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Environmental News

Environmental News from the Great Lakes Region

Tuesday, July 3, 2018
Web resources could assist chemical risk management
Two new papers describe publicly accessible web-based tools for exploring environmental chemicals and predicting their risk. These resources will help health policymakers to make faster and more accurate decisions about chemical safety and the need for remediation efforts. Source: Environmental Factor, July 2018

Denver Releases Action Plan to Reduce Wasted Food, Feed More Residents in Need
The Denver Department of Public Health & Environment (DDPHE) announced the release of its Food Action Plan, a set of strategic projects to increase food equity in the city. The plan serves as an action-oriented companion piece to the Denver Food Vision, an aspirational view of advancing our food system in Denver. Source: Department of Public Health and Environment, 6/28/18

New sustainable beverage tech could eliminate plastic bottles
North Carolina-based Clear Water Manufacturing has launched a machine that can filter, fill and cap more than 300 bottles of water per one-hour cycle on-site at any location, including campuses, hotels, stadiums or in retail spaces. Source: Beverage Daily, 6/27/18

3 key areas to watch in the national organics conversation
The food waste movement is alive and well, experiencing rapid growth and continually attracting awareness, according to discussions at this week's 2018 U.S. Food Waste Summit. Among the many takeaways and pieces of news during the two-day summit, packaging, infrastructure, and policy are three areas that bear watching for the waste and recycling industry. Source: WasteDive, 6/28/18

Behind the Headline: Allisa Song
Research scientist Allisa Song didn't just get outraged when she read ProPublica's story on medical waste. She organized a dream team of fellow scientists and engineers to invent a solution. Source: ProPublica, 6/29/18

Monday, July 2, 2018
Let it rain! New coatings make natural fabrics waterproof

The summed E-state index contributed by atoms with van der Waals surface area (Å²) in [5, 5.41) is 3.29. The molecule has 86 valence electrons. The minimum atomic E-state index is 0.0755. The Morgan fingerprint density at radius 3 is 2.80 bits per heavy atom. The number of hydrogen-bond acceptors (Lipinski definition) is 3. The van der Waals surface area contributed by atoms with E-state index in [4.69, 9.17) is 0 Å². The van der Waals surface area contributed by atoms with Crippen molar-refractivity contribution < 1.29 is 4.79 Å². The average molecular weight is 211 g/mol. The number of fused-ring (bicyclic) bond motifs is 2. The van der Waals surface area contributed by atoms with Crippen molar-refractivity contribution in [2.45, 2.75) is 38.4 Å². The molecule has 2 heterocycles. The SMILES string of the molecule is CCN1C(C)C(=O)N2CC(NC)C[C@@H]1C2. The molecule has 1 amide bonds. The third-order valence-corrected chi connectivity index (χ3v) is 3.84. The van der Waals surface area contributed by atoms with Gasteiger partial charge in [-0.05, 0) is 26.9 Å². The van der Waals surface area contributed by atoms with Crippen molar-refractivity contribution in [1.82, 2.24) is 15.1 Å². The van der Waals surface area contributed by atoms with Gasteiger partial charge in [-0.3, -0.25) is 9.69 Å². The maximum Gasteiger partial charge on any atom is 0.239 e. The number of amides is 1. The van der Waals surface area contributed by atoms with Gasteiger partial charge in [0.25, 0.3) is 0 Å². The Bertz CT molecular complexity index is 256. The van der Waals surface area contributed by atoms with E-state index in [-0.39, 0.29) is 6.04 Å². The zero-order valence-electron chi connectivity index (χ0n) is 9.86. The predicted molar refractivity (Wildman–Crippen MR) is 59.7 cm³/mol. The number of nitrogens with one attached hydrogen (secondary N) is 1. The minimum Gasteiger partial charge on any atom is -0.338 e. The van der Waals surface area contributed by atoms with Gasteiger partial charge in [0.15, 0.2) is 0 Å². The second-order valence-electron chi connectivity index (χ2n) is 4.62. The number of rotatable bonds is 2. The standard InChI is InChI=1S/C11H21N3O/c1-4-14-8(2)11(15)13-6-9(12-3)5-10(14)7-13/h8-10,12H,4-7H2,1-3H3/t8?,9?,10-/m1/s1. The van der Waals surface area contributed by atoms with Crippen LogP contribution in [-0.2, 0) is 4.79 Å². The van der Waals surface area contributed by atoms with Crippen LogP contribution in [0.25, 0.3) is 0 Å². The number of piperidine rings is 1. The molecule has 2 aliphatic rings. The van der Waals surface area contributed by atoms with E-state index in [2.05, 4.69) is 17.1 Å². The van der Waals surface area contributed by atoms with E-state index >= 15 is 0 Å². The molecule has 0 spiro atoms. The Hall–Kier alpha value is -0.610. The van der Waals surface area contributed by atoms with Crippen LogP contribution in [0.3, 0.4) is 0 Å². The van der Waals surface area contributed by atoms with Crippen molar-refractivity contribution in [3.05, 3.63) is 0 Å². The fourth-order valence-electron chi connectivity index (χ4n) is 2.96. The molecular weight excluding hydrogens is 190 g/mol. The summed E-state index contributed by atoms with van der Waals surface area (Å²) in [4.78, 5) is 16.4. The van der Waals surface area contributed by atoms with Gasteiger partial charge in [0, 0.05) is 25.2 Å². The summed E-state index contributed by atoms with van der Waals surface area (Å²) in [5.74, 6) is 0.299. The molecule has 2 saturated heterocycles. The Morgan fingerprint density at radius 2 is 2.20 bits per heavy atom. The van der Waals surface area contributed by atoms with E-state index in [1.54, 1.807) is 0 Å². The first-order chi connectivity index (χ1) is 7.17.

Fabrics that resist water are essential for everything from rainwear to military tents, but conventional water-repellent coatings have been shown to persist in the environment and accumulate in our bodies, and so are likely to be phased out for safety reasons. That leaves a big gap to be filled if researchers can find safe substitutes. Now, a team at MIT has come up with a promising solution: a coating that not only adds water-repellency to natural fabrics such as cotton and silk, but is also more effective than the existing coatings. The new findings are described in the journal Advanced Functional Materials, in a paper by MIT professors Kripa Varanasi and Karen Gleason, former MIT postdoc Dan Soto, and two others. Source: Massachusetts Institute of Technology, 6/29/18

Target, Tesco, CVS to Require Environmental Impact Data from Suppliers through CDP
Target, Tesco and CVS Health have joined Walmart in an agreement to collect data from suppliers, through non-profit CDP, regarding their overall environmental footprint. By asking suppliers to report on their environmental footprint, the retailers aim to reduce environmental risk and cut carbon emissions in their supply chains. The retailers are three of the new companies that have joined in the supply chain initiative through CDP: the total number of companies now reporting through CDP marks more than a 15% increase from last year, when 99 organizations were requesting data. Source: Environmental Leader, 6/26/18

Friday, June 29, 2018
Gumdrop Turns Old Gum into New Products
The company recycles and processes chewing gum into compounds that can be used in the rubber and plastics industry. Source: Waste360, 6/4/18

Oil and Gas Wastewater Use in Road Maintenance is a Potential Pollution Source
Did you know that at least 13 states, including IL, IN, MI, NY, OH, & PA, allow wastewater from oil and gas extraction to be used in a variety of road maintenance applications? Source: GLRPPR Blog,

Thursday, June 28, 2018
Emerging contaminants lead to emerging ideas
Gillian Flippo, an intern with Illinois-Indiana Sea Grant, recaps the Illinois Sustainable Technology Center's recent Emerging Contaminants in the Aquatic Environment Conference. Source: Illinois-Indiana Sea Grant, 6/26/18

5 ways hospitals can launch effective recycling programs for single-use products
Dignity Health's sustainability leader on how the health care giant put circular economy ideals into practice. Source: GreenBiz, 6/25/18

Wednesday, June 27, 2018
Every spring, students throw their lives away. Now, colleges are recycling that old stuff
At the end of the academic year, colleges have a gigantic problem on their hands: What to do with all the waste students leave behind -- not to mention all the clutter the institutions themselves accumulate. It was once commonplace for schools to just dump these leftover items. But these days, campus sustainability teams and student volunteers are working to reuse, sell, or donate all sorts of gently used stuff. Source: Boston Globe, 6/25/18

Where the US stands on federal food waste policy
While it may have been overshadowed by recycling commodity issues, and other big shifts in federal environmental policy, food waste is still on the agenda in Washington, D.C. and gaining momentum. That has been one of the key messages so far at this year's U.S. Food Waste Summit -- hosted by the Harvard Food Law & Policy Clinic (HFLPC) and ReFED in Cambridge, Massachusetts -- among participants from business, government, philanthropic organizations and other sectors. Source: WasteDive, 6/27/18

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